Self Exercise: Organization Design Field Study
1. To get out into the field and talk to a practicing manager about organizational structure. 2. To increase your understanding of the important distinction between mechanistic and organic organizations. 3. To broaden your knowledge of contingency design, in terms of organization–environment fit.
A good way to test the validity of what you have just read about organizational design is to interview a practicing manager. (Note: If you are a manager, simply complete the questionnaire yourself.)
Your objective is to interview a manager about aspects of organizational structure, environmental uncertainty, and organizational effectiveness. A manager is defined as anyone who supervises other people in an organizational setting. The organization may be small or large and for-profit or not-for-profit. Higher-level managers are preferred, but middle managers and first-line supervisors are acceptable. If you interview a lower level manager, be sure to remind him or her that you want a description of the overall organization, not just an isolated subunit. Your interview will center on the adaptation of Table 17–2, as discussed below. When conducting your interview, be sure to explain to the manager what you are trying to accomplish. But assure the manager that his or her name will not be mentioned in class discussion or any written projects. Try to keep side notes during the interview for later reference.
The following questionnaire, adapted from Table 17–2, will help you determine if the manager’s organization is relatively mechanistic or relatively organic in structure. Note: For items 1 and 2 on the following questionnaire, have the manager respond in terms of the average nonmanagerial employee. (Circle one number for each item.)
1. Task definition and knowledge required 2. Linkage between individual’s contribution and organization’s purpose 3. Task flexibility 4. Specification of techniques, obligations, and rights 5. Degree of hierarchical control Narrow; technical 1—2—3—4—5—6—7 Broad; general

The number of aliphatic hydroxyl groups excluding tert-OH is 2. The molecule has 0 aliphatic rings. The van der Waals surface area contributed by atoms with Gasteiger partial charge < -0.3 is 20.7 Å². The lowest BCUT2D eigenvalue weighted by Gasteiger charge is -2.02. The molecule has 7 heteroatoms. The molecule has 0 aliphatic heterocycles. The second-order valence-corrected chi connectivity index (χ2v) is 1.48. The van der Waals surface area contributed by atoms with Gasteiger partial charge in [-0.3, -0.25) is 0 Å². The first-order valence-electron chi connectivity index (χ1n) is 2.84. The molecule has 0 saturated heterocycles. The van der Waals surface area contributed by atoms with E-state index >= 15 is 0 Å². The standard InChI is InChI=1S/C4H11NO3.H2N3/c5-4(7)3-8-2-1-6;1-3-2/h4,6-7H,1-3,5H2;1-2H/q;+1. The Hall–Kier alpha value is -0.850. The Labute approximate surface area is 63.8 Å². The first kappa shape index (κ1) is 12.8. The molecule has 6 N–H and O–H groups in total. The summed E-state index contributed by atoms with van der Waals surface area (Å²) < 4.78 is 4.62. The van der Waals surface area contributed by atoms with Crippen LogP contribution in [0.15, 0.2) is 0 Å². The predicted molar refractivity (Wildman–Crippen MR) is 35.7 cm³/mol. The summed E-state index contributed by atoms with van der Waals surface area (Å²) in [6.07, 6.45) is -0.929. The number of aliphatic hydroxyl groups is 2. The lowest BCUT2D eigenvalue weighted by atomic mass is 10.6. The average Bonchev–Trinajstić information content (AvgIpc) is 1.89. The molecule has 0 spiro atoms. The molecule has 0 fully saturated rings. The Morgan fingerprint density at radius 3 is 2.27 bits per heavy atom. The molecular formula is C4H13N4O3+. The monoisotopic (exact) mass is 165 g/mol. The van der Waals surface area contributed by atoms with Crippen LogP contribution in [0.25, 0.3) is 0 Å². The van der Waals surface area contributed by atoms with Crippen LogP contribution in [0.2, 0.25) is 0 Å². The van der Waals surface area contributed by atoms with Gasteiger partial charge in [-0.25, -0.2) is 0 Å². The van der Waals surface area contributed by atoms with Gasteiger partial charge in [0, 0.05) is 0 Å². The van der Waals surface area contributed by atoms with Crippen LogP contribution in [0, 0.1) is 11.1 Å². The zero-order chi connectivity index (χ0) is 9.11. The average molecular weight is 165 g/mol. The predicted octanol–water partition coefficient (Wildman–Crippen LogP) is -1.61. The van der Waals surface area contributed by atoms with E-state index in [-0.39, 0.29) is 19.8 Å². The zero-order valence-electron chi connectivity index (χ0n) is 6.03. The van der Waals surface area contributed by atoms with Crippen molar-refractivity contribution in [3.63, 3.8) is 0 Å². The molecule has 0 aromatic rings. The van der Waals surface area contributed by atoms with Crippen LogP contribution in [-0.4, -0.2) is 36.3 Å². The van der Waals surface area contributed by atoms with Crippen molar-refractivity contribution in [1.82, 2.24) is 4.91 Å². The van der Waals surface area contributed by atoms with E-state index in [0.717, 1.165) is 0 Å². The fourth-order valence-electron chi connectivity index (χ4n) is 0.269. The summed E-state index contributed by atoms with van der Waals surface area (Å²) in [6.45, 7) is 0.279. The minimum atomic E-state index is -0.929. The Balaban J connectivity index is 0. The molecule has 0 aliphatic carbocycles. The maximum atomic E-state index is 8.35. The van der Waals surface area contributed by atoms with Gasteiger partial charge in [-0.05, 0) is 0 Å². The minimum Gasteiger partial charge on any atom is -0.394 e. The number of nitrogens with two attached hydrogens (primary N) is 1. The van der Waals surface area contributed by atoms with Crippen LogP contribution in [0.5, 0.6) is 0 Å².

Vague or indirect 1—2—3—4—5—6—7 Clear or direct Rigid; routine 1—2—3—4—5—6—7 Flexible; varied Specific 1—2—3—4—5—6—7 General High 1—2—3—4—5—6—7 Low ( self-control emphasized) Top-down 1—2—3—4—5—6—7 Lateral (between peers) Authoritarian 1—2—3—4—5—6—7 Democratic; participative High 1—2—3—4—5—6—7 Low
6. Primary communication pattern
7. Primary decision-making style
8. Emphasis on obedience and loyalty Total score _ _____
Additional Question about the Organization’s Environment This organization faces an environment that is (circle one number): Stable and certain 1—2—3—4—5—6—7—8—9—10 Unstable and uncertain Additional Questions about the Organization’s Effectiveness 1. Profitability (if a profit-seeking business): Low 1—2—3—4—5—6—7—8—9—10 High 2. Degree of organizational goal accomplishment: Low 1—2—3—4—5—6—7—8—9—10 High 3. Customer or client satisfaction: Low 1—2—3—4—5—6—7—8—9—10 High 4. Employee satisfaction: Low 1—2—3—4—5—6—7—8—9—10 High Total effectiveness score _ _____ (Add responses from above)
Questions for Discussion
1. Using the following norms, was the manager’s organization relatively mechanistic or organic? 8–24 = relatively mechanistic 25–39 = mixed 40–56 = relatively organic
2. In terms of Burns and Stalker’s contingency theory, does the manager’s organization seem to fit its environment? Explain.
3. Does the organization’s degree of effectiveness reflect how well it fits its environment? Explain.